Presidential biographer and historian Jon Meacham has succinctly captured the essence of our democratic governmental experiment as devised by the founding fathers as placing “reason over passion.” Checks and balances, three co-equal branches of government, federalism, freedom of speech, religion and the press were carefully crafted to favor moderation and incremental decision making. As Benjamin Franklin proclaimed, we have “a Republic, if we can keep it.”
The roadmap outlined by the constitution and its numerous refinements (26 amendments) have withstood several historical tests: civil war, world wars, a cold war, economic depressions and international terrorism (both physical and cyberattacks) and our latest addition to the list, domestic terrorism.
The nation is split into two very distinct and competing realities. Facts, evidence and science have become casualties of a political divide that places a premium on whether or not conspiracy theories are allowed to infect rational thought. This coming week, the nation will find itself both in the throes of a global pandemic and the economic damage it has wrought and an impeachment trial in the U.S. Senate of Donald Trump.
Never before has the country witnessed a president who has been impeached twice and is on trial for incitement of insurrection. While the bar for conviction is steep, requiring two-thirds of senators present to vote in the affirmative, it would also include prohibiting Trump from running for president.
Newly elected President Biden is faced with both moral and political dilemmas of historic magnitude as he struggles with prioritizing short- and long-term issues facing the republic and its citizens. In a nation where confidence in leaders and the governmental institutions that dictate the rules of a civil society are being questioned, many scholars have warned that democracy itself is in danger of succumbing to autocratic rule.
A key issue facing the new president is whether pursuing an unlikely conviction of insurrection might actually strengthen Trump’s influence over the GOP.
Our system can only survive if governed by rational actors. Compromise is the oxygen that fuels our representative democracy, hence reason will be called upon to sustain a functioning system that is consistent with that envisioned by our founders and practiced over two centuries.
I cannot in good conscience pretend to know how to bridge the gap between the two competing visions of reality that permeate our schizophrenic electorate. Is it possible to hold the former president responsible for his actions while at the same time healing the nation? What is the risk of deepening the schism in our society if the vote on conviction breaks largely along party lines? These are deeply troubling questions.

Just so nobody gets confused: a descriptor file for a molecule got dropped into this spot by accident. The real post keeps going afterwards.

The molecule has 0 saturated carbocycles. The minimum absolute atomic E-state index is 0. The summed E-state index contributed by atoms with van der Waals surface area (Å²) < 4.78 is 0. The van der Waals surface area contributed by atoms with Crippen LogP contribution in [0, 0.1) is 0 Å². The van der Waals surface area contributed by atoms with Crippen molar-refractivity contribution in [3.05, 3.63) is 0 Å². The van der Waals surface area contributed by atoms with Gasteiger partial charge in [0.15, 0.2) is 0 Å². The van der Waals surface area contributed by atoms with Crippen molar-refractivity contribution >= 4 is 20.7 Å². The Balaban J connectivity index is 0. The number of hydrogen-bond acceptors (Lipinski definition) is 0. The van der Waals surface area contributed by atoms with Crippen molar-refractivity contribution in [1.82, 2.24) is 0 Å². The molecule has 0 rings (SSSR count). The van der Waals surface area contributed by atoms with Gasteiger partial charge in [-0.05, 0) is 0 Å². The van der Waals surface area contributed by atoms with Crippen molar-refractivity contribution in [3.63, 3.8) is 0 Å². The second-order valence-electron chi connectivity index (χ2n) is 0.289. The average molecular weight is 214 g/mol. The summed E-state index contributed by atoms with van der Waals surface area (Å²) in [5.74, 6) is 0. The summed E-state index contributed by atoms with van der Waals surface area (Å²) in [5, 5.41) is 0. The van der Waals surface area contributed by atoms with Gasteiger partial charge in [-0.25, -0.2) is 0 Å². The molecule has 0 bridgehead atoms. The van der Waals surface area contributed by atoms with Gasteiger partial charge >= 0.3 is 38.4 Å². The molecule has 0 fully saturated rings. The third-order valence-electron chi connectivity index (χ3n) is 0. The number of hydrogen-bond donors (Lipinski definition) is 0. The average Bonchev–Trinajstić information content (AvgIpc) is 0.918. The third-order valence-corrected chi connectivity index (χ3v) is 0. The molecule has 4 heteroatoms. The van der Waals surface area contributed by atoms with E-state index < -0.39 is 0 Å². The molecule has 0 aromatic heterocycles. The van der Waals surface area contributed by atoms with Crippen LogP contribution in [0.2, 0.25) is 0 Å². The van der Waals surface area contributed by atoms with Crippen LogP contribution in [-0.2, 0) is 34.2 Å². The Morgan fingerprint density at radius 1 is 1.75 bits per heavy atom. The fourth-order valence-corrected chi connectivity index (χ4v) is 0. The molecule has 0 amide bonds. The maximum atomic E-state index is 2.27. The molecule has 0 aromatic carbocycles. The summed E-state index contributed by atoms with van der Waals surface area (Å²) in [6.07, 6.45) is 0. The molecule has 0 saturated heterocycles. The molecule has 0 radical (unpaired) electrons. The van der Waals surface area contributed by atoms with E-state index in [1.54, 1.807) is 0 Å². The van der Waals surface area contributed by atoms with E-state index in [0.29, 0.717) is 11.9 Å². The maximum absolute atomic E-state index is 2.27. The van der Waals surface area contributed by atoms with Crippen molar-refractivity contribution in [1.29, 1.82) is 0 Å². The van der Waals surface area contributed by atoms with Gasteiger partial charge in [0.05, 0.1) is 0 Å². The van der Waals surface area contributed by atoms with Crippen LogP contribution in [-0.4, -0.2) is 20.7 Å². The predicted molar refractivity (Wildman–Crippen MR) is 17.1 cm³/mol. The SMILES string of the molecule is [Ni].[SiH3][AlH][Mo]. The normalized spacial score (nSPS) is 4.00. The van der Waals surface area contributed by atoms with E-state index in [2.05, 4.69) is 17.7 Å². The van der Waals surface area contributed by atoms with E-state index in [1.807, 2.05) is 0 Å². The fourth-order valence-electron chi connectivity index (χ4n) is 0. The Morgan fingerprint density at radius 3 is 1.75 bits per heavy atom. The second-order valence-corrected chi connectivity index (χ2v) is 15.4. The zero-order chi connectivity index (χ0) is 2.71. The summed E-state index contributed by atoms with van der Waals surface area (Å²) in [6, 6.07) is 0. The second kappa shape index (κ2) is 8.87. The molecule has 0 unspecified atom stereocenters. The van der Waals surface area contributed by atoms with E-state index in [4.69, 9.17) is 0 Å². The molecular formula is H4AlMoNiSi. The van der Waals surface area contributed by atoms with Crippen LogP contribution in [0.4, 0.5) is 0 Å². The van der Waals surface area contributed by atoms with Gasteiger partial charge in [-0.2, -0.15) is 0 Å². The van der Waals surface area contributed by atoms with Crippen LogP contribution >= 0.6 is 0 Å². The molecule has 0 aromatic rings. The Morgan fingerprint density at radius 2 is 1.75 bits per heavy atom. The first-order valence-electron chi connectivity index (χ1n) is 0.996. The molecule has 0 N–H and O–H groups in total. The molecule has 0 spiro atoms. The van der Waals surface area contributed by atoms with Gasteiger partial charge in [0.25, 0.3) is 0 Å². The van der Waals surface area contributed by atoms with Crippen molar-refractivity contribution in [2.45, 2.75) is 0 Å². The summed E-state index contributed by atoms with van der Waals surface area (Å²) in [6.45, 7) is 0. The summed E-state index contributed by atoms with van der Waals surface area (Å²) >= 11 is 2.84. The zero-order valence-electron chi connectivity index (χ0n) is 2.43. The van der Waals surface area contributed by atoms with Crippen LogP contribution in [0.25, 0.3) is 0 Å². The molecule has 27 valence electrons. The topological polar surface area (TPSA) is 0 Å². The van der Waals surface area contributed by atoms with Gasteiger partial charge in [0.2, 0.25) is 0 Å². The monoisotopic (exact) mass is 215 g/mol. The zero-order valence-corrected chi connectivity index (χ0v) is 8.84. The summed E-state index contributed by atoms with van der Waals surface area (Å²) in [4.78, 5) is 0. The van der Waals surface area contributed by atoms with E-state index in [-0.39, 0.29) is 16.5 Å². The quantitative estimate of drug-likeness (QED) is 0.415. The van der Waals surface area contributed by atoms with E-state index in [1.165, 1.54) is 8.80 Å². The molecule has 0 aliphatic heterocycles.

There is one overarching principle that I do agree with my more conservative, generally republican, colleagues: namely, the idea that we are all personally responsible for our actions and that no person is above the law. If we abandon the notion that some among us are exempt from owning up to the consequences of their actions, will we continue down the slippery slope to anarchy?
Of course, we will need to carefully examine the evidence presented before rendering a decision on whether it rises to the level of sedition, and if it does do we run the risk of strengthening the former president’s position among the 74 million who voted for him in November?
It is the old age conundrum of whether you win the battle and lose the war. Passions are so strong on both sides of the political divide that living in a political environment as toxic as the one which exists today is unfathomable. Is there a reasonable escape?
Enter another C-word: censure. Virginia Senator Tim Kaine has offered a compromise that could represent the best outcome that we might possibly be able to secure given the constitution of the evenly split senate.
It contains a sanction that will allow Democrats to claim that responsibility for incitement actions cited in the impeachment article are recognized, does not carry the stigma of conviction and removes a burning political issue from a crowded legislative agenda. It will also free up the legislative agenda to focus on remedies to combat the pandemic and stimulate the economy. In all likelihood this is the most immediate issue that affects the greatest number of citizens, particularly those who have been adversely affected by loss of income due to the pandemic.
While I have little doubt that impeachment absent conviction will be portrayed as exoneration, I am far more interested in ensuring that Trump never assume a position of power again. Invoking Voltaire, we cannot allow perfect to be the enemy of good. Whether or not the Kaine compromise is enforceable or successful in tempering Trump’s need to continue to lead the GOP is an open question but it seems to me to be the best way to move forward and our least-worst option.